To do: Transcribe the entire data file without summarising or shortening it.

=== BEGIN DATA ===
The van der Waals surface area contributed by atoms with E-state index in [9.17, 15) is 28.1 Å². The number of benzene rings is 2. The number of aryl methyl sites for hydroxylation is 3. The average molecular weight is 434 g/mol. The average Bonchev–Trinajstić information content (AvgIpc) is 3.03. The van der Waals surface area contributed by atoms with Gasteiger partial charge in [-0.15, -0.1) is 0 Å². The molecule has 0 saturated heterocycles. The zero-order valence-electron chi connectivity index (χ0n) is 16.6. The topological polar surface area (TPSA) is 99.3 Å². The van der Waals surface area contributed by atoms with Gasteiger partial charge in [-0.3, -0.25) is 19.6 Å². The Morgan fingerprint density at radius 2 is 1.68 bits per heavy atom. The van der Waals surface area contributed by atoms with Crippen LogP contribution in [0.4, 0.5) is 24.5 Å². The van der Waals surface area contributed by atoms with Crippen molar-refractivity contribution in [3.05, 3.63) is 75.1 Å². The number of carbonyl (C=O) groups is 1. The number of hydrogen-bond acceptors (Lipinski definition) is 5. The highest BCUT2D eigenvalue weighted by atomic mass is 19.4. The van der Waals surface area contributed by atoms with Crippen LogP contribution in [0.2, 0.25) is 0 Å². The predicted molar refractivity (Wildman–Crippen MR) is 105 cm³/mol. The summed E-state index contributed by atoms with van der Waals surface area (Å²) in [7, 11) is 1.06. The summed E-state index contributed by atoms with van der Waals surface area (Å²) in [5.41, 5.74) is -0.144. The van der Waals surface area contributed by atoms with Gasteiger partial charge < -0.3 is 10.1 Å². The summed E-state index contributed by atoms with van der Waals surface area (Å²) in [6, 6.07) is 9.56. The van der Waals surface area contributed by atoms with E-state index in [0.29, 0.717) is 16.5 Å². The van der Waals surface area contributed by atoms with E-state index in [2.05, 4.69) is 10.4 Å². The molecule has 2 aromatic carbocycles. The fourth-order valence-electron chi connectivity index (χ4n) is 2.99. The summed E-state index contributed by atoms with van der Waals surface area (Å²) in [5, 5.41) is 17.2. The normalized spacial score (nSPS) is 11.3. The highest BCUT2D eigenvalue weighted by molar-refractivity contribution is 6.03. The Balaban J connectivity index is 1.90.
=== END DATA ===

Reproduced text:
The van der Waals surface area contributed by atoms with E-state index in [9.17, 15) is 28.1 Å². The number of benzene rings is 2. The number of aryl methyl sites for hydroxylation is 3. The average molecular weight is 434 g/mol. The average Bonchev–Trinajstić information content (AvgIpc) is 3.03. The van der Waals surface area contributed by atoms with Gasteiger partial charge in [-0.15, -0.1) is 0 Å². The molecule has 0 saturated heterocycles. The zero-order valence-electron chi connectivity index (χ0n) is 16.6. The topological polar surface area (TPSA) is 99.3 Å². The van der Waals surface area contributed by atoms with Gasteiger partial charge in [-0.3, -0.25) is 19.6 Å². The Morgan fingerprint density at radius 2 is 1.68 bits per heavy atom. The van der Waals surface area contributed by atoms with Crippen LogP contribution in [0.4, 0.5) is 24.5 Å². The van der Waals surface area contributed by atoms with Crippen molar-refractivity contribution in [3.05, 3.63) is 75.1 Å². The number of carbonyl (C=O) groups is 1. The number of hydrogen-bond acceptors (Lipinski definition) is 5. The highest BCUT2D eigenvalue weighted by atomic mass is 19.4. The van der Waals surface area contributed by atoms with Crippen LogP contribution in [0.2, 0.25) is 0 Å². The predicted molar refractivity (Wildman–Crippen MR) is 105 cm³/mol. The summed E-state index contributed by atoms with van der Waals surface area (Å²) in [7, 11) is 1.06. The summed E-state index contributed by atoms with van der Waals surface area (Å²) in [5.41, 5.74) is -0.144. The van der Waals surface area contributed by atoms with Gasteiger partial charge < -0.3 is 10.1 Å². The summed E-state index contributed by atoms with van der Waals surface area (Å²) in [6, 6.07) is 9.56. The van der Waals surface area contributed by atoms with E-state index in [0.29, 0.717) is 16.5 Å². The van der Waals surface area contributed by atoms with E-state index in [2.05, 4.69) is 10.4 Å². The molecule has 2 aromatic carbocycles. The fourth-order valence-electron chi connectivity index (χ4n) is 2.99. The summed E-state index contributed by atoms with van der Waals surface area (Å²) in [5, 5.41) is 17.2. The normalized spacial score (nSPS) is 11.3. The highest BCUT2D eigenvalue weighted by molar-refractivity contribution is 6.03. The Balaban J connectivity index is 1.90.